I've always wondered why Google prevents search engines to index a lot of user-generated content from its properties (photos uploaded to Blogger and Picasa Web Albums, public documents from Google Docs). It's a strange decision from a company whose goal is to make information widely available. For example, no photo uploaded to this blog can be found in Google Image Search or in other image search engines because a robots.txt file disallows that.
To solve this problem, a message from Picasa Web Albums announces the integration with Google Image Search:
Get more exposure for the public albums you're currently sharing on Picasa Community Search. Now, public albums from users with 'Public Search' enabled may also be included in Google image search results.
What I don't understand is why Google calls it an integration and why the public albums are available only in Google Image Search. Last time when I heard about an integration between a photo sharing site and an image search engine, Yahoo's search results were crowded with a lot of irrelevant images from Flickr, even if Flickr allows all search engines to index its pages.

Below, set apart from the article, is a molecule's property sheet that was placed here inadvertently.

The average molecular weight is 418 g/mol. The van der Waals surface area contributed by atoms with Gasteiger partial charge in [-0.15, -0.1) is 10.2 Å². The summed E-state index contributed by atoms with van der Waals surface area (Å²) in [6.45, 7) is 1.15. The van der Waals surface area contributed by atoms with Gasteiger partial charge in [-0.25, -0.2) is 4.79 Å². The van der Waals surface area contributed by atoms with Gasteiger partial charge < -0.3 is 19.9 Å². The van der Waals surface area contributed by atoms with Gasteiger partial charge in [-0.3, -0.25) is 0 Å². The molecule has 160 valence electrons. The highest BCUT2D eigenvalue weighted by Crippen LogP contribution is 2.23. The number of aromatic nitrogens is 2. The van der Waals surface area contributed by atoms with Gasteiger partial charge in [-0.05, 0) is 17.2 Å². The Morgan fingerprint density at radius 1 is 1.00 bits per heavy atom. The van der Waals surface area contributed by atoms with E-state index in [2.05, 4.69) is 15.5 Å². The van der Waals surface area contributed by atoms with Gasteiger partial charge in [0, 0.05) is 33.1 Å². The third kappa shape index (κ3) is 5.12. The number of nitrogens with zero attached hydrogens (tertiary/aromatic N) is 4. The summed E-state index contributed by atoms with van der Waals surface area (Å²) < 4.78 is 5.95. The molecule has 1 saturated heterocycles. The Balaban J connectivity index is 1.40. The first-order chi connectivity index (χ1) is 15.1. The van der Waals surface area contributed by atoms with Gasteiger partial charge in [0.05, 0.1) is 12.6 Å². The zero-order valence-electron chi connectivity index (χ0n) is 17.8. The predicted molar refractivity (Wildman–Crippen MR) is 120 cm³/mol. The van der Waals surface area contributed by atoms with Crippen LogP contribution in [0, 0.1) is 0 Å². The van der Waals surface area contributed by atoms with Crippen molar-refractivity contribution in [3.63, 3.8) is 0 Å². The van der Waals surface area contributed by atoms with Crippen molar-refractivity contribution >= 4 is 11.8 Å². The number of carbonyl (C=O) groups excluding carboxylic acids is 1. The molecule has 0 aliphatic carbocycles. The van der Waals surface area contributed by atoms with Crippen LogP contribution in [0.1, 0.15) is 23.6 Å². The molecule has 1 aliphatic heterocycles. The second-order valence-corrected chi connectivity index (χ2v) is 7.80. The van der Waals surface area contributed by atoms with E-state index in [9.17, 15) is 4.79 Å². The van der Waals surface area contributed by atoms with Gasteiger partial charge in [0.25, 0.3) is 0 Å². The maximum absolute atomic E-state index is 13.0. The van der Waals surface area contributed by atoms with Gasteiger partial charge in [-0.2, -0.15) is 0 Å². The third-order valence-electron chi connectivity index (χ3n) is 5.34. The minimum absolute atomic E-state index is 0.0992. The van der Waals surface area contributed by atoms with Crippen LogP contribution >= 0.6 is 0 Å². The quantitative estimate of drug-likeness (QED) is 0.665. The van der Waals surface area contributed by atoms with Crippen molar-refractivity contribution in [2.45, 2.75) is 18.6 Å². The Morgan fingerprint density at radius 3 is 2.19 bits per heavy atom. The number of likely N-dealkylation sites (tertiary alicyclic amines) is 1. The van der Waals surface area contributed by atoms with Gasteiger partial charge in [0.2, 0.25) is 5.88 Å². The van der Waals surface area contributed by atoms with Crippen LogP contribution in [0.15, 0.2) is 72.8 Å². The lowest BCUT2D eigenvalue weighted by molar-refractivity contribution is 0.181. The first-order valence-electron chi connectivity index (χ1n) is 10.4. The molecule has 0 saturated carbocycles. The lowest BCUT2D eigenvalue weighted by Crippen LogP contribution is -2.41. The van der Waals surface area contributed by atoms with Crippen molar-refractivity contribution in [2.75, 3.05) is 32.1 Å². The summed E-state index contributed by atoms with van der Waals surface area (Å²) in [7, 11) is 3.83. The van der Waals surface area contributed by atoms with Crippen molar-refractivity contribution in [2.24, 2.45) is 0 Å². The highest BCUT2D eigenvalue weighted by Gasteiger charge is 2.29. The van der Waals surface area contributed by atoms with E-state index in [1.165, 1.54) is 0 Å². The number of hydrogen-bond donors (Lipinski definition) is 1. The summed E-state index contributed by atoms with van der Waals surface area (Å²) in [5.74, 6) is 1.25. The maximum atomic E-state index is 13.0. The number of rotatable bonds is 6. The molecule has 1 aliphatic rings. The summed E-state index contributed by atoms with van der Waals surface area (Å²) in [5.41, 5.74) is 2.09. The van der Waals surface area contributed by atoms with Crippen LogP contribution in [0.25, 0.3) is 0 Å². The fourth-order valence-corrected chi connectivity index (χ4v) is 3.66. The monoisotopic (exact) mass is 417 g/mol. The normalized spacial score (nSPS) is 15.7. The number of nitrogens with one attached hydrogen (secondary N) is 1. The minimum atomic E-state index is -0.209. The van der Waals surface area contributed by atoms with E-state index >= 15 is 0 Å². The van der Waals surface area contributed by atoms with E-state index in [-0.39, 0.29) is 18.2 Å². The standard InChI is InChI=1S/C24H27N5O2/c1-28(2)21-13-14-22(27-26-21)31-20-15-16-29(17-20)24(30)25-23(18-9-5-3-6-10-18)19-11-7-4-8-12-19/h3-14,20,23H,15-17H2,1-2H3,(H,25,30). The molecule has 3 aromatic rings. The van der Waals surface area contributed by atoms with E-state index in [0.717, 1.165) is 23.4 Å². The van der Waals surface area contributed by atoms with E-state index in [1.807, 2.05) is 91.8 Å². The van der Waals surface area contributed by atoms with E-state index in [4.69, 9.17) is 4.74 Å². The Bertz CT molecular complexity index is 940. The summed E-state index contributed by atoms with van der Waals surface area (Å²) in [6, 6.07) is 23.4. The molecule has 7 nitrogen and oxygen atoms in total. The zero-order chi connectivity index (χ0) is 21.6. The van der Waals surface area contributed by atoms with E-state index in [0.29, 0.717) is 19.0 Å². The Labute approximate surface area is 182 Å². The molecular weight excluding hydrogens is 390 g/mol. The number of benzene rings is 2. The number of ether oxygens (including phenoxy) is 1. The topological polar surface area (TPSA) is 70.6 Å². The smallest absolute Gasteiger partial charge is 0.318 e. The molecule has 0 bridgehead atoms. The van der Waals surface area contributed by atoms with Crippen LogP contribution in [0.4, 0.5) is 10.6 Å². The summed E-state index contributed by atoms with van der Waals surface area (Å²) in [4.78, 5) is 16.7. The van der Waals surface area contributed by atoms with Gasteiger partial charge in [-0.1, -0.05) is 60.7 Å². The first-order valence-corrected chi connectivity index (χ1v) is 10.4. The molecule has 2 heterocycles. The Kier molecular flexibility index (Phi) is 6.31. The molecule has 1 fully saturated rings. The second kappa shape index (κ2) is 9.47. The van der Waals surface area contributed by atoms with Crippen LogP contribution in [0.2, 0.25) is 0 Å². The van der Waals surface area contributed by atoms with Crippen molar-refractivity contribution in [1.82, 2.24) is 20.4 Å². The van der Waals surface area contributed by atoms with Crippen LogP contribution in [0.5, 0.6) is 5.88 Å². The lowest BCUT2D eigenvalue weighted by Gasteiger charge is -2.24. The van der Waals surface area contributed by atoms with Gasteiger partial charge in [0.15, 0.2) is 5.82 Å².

Since there's no change in Picasa Web's robots.txt file, I suspect Google will do the same thing as Yahoo: mix the results from Picasa Web with the standard results, hopefully in a balanced manner. That means the public photos from Google's image hosting service will continue to be searchable only from Google's properties (previously, you could search them inside Picasa Web).
It's interesting to see that Google requires to login to Picasa Web Albums, even if you are already logged in your Google Account and the photo that appears in the search results for [caleb 2 months old] is from a public album.
Another change is that photos embedded in other pages are searchable, as you can see by restricting your search to these subdomains: lh3.google.com, lh4.google.com, lh5.google.com and lh6.google.com. Google sends you to the full-size image even if the author of the page only linked to a thumbnail.